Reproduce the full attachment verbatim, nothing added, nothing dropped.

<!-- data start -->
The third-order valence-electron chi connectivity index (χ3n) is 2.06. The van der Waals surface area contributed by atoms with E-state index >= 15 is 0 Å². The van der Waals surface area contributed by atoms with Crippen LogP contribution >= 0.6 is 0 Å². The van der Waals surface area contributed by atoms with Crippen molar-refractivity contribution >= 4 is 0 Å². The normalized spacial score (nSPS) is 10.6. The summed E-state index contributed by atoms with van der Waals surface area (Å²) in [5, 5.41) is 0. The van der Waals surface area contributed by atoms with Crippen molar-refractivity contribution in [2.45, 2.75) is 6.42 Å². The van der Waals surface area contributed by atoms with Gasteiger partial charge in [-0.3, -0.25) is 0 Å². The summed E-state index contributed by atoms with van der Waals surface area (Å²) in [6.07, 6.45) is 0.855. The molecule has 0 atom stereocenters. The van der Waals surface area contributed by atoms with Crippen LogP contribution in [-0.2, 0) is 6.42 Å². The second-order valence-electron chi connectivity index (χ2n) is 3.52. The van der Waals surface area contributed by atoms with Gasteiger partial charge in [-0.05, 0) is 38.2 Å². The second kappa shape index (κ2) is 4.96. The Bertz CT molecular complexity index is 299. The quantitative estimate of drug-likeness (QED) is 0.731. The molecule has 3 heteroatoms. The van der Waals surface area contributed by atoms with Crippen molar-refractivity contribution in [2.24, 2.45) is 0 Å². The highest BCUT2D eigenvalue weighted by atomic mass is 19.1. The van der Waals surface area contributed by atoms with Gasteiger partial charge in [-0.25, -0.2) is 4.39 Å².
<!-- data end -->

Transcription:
The third-order valence-electron chi connectivity index (χ3n) is 2.06. The van der Waals surface area contributed by atoms with E-state index >= 15 is 0 Å². The van der Waals surface area contributed by atoms with Crippen LogP contribution >= 0.6 is 0 Å². The van der Waals surface area contributed by atoms with Crippen molar-refractivity contribution >= 4 is 0 Å². The normalized spacial score (nSPS) is 10.6. The summed E-state index contributed by atoms with van der Waals surface area (Å²) in [5, 5.41) is 0. The van der Waals surface area contributed by atoms with Crippen molar-refractivity contribution in [2.45, 2.75) is 6.42 Å². The van der Waals surface area contributed by atoms with Gasteiger partial charge in [-0.3, -0.25) is 0 Å². The summed E-state index contributed by atoms with van der Waals surface area (Å²) in [6.07, 6.45) is 0.855. The molecule has 0 atom stereocenters. The van der Waals surface area contributed by atoms with Crippen LogP contribution in [-0.2, 0) is 6.42 Å². The second-order valence-electron chi connectivity index (χ2n) is 3.52. The van der Waals surface area contributed by atoms with Gasteiger partial charge in [-0.05, 0) is 38.2 Å². The second kappa shape index (κ2) is 4.96. The Bertz CT molecular complexity index is 299. The quantitative estimate of drug-likeness (QED) is 0.731. The molecule has 3 heteroatoms. The van der Waals surface area contributed by atoms with Crippen molar-refractivity contribution in [2.24, 2.45) is 0 Å². The highest BCUT2D eigenvalue weighted by atomic mass is 19.1. The van der Waals surface area contributed by atoms with Gasteiger partial charge in [-0.25, -0.2) is 4.39 Å².